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The Country of Greece has an undeniable talent for influencing my life. Whether it be the spark of inspiration for my lifelong passion for travel or my undying love for the classic Sam Raimi show “Hercules: The Legendary Journeys” I always find myself undeniably hooked to the food and culture of the “Birthplace of Western Philosophy.” I really owe it all to my best friend Ali, who taught me all about the Greek gods when we were 9 years old. Call me an old nostalgic fool, but some of the best times in my life were of us running around the neighborhood or sandbox taking on the mantles of our favorite gods (we didn’t bother with mere mortal characters, it was below us) and turning the otherwise mundane and dreary world into the halls of Mount Olympus. Ali, who at that time had the childhood equivalent to a full on lumberjack beard would take on the duties of Zeus (The King of the Gods) but also had an affinity for taking on Hera (The all powerful queen of the Gods, Even back then he was brimming with feminism) while I was more partial to Hades (emo god of the dead) and on occasion Hephaestus (emo blacksmith to Zues, and the father of the panini press I’m assuming). Eventually we both came to the realization that we weren’t Greek Gods (right about the time we turned 27) and we set out to conquer our own prospective fields as mortals, Ali dominating the halls of Academia through his brilliance as a leading scholar of history, and I, eating sandwiches more than anyone should and writing about them.
When I first saw “The Mad Greek Restaurant” I thought of Anthony Quinn in the 1964 movie Zorba The Greek divining the future through his roasted lamb, dancing about with Basil. Like Greece itself, I have a special place in my heart for its cuisine, as it takes me back to the time when my small spoiled Orange County life cracked and the rest of the world opened itself to me. The restaurant has been around since 1981, which I felt was fitting as there was a certain “old school diner” quality to its decor. It has all kinds of different sandwiches (not all Greek inspired) and dinners for you to choose from, I went with the Kefte-Kabob sandwich (which ended up being folded into pita bread). Kefte is essentially a meatball that is made with minced lamb & beef, with all sorts of variations across Mediterranean & Middle Eastern countries. This particular Kefte was cooked on a stick, put between Greek pita, with tomato & onions. The spices of the meatball were mild and uncomplicated, I think there was a little mint in it or something on top of the other seasonings, the part that really stood out to me was the tzatziki sauce which is a yogurt sauce with mint, cucumber, and onions. What’s great about this tzatziki is that it added another flavor and texture to the sandwich. Without the tzatiki, I feel like the sandwich would be too rich with the thick Greek Pita, the combination of cucumber,mint, and yogurt created a refreshing dimension that brought out some great flavors in the Kefte. If you ever happen to find yourself in Stanton (probably on your way to Knotts Berry Farm) and you’re looking for some nice quick counter service, you would be hard pressed to find anything with the unique flavors that “The Mad Greek” could provide. The beauty of this place is that it has a lot more than just Greek food, there are burgers, sandwiches, and salads for anyone else who doesn’t like Greek food, it’s very reasonably priced with a quick ordering process and Wi-Fi (for those jerks who insist on blogging while eating their lunch) plus a nice secluded patio for anyone who wants to enjoy the fresh air of Stanton while reminiscing about their times drinking Retsina in Santorini.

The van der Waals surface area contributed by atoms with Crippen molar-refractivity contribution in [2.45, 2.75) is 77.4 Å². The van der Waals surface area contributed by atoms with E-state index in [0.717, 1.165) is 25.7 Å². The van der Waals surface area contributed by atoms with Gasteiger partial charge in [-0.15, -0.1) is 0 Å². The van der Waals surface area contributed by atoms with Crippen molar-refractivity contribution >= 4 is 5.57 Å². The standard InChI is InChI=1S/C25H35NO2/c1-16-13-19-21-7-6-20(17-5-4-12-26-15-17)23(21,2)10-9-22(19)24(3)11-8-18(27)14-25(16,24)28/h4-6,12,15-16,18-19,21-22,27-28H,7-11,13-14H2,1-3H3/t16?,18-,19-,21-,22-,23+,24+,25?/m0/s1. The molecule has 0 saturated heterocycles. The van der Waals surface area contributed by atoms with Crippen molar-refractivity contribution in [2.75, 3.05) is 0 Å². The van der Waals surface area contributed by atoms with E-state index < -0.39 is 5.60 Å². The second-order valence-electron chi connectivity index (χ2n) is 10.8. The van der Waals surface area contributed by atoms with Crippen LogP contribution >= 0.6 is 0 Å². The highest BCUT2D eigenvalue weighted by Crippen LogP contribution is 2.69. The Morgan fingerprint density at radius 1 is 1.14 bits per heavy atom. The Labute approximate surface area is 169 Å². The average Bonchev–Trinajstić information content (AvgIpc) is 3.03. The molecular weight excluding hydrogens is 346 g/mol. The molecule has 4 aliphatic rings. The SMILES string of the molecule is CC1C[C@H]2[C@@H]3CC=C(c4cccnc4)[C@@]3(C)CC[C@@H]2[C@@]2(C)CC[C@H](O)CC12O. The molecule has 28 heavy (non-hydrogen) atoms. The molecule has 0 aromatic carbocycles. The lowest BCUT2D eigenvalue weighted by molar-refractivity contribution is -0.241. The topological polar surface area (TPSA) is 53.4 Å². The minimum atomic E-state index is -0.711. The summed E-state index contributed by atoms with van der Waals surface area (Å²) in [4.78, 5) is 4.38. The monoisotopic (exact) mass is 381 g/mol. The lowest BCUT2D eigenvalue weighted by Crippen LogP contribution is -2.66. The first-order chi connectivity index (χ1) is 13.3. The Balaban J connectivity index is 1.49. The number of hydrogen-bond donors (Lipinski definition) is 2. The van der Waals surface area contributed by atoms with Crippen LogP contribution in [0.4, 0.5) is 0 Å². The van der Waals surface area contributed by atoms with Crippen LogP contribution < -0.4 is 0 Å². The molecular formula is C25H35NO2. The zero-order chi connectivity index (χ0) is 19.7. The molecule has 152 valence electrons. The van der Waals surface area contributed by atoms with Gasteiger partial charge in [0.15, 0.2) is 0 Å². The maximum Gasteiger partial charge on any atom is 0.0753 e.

The Mad Greek
12120 Beach Blvd, Stanton, CA 90680